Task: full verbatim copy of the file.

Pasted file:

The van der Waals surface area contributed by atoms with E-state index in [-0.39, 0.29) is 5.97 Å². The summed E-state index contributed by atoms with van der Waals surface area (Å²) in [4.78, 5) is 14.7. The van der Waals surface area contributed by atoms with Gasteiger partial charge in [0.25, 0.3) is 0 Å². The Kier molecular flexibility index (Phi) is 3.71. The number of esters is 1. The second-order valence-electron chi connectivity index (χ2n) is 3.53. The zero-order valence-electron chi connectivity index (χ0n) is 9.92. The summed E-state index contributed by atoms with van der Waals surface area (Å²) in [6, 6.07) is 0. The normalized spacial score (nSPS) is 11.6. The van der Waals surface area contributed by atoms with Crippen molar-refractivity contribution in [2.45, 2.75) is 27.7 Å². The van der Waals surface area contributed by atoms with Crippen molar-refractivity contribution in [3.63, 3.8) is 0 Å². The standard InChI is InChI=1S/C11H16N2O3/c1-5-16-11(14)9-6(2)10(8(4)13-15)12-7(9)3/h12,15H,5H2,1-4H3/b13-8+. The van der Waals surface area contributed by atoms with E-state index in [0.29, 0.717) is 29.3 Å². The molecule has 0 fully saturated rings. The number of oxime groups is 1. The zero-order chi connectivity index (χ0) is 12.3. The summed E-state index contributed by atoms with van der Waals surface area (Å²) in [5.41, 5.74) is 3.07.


The van der Waals surface area contributed by atoms with E-state index in [-0.39, 0.29) is 5.97 Å². The summed E-state index contributed by atoms with van der Waals surface area (Å²) in [4.78, 5) is 14.7. The van der Waals surface area contributed by atoms with Gasteiger partial charge in [0.25, 0.3) is 0 Å². The Kier molecular flexibility index (Phi) is 3.71. The number of esters is 1. The second-order valence-electron chi connectivity index (χ2n) is 3.53. The zero-order valence-electron chi connectivity index (χ0n) is 9.92. The summed E-state index contributed by atoms with van der Waals surface area (Å²) in [6, 6.07) is 0. The normalized spacial score (nSPS) is 11.6. The van der Waals surface area contributed by atoms with Crippen molar-refractivity contribution in [2.45, 2.75) is 27.7 Å². The van der Waals surface area contributed by atoms with Crippen molar-refractivity contribution in [3.63, 3.8) is 0 Å². The standard InChI is InChI=1S/C11H16N2O3/c1-5-16-11(14)9-6(2)10(8(4)13-15)12-7(9)3/h12,15H,5H2,1-4H3/b13-8+. The van der Waals surface area contributed by atoms with E-state index in [0.29, 0.717) is 29.3 Å². The molecule has 0 fully saturated rings. The number of oxime groups is 1. The zero-order chi connectivity index (χ0) is 12.3. The summed E-state index contributed by atoms with van der Waals surface area (Å²) in [5.41, 5.74) is 3.07.